152) The only way to succeed is to acknowledge reality and funnel it, take the nerves and use them. We must be prepared for imperfection. The Soft Zone approach is much more organic and useful than denial.
153) It has been my observation that the greatest performers convert their passions into fuel with tremendous consistency.
154) Instead of being dominated by or denying my passions, I slowly learned how to observe them and feel how they infused my moment with creativity, freshness, or darkness.
155) Instead of running from our emotions or being swept away by their initial gusts, we should learn to sit with them, become at peace with their unique flavors, and ultimately discover deep pools of inspiration.
156) While initially this may have been disorienting, now I used it to sharpen my game, up the intensity, funnel my primal heat into a penetrating focus.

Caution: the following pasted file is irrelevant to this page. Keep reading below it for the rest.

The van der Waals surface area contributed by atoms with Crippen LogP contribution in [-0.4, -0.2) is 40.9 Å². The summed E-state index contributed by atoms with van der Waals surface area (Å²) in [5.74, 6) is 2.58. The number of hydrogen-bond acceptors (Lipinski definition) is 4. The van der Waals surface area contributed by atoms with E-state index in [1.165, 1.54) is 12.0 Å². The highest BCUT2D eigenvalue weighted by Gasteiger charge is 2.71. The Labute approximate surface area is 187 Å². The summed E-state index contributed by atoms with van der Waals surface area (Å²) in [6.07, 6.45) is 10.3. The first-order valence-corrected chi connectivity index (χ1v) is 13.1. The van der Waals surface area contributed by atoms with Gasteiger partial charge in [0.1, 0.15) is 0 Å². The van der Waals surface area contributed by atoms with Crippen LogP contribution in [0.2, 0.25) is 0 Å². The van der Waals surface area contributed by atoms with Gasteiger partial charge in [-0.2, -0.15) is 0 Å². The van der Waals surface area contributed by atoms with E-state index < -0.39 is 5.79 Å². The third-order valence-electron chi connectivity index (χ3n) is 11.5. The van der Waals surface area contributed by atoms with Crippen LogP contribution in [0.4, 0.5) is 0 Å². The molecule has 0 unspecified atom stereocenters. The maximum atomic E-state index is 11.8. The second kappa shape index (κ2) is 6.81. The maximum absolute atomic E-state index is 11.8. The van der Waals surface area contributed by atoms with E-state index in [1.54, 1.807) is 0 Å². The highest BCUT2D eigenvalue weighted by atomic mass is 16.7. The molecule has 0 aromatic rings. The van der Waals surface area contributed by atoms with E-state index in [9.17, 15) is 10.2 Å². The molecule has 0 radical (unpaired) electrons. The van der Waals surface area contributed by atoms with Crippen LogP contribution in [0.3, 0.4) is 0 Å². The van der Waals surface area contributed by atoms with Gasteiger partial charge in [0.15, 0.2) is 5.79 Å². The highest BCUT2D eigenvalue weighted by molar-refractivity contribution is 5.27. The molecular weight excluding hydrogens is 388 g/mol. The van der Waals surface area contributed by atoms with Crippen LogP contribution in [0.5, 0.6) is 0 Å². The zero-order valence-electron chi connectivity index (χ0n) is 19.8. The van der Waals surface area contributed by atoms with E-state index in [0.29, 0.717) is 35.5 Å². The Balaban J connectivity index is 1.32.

157) I highly recommend that you incorporate the principles of Building Your Trigger into your process. Once you are no longer swept away by your emotions and can sit with them even under pressure, you will probably notice that certain states of mind inspire you more than others.
158) There is, however, a process we can follow to discover our unique path. First, we cultivate The Soft Zone, we sit with our emotions, observe them, work with them, learn how to let them float away if they are rocking our boat, and how to use them when they are fueling our creativity. Then we turn our weaknesses into strengths until there is no denial of our natural eruptions and nerves sharpen our game, fear alerts us, anger funnels into focus. Next we discover what emotional states trigger our greatest performances. Introspect. The Make Sandals.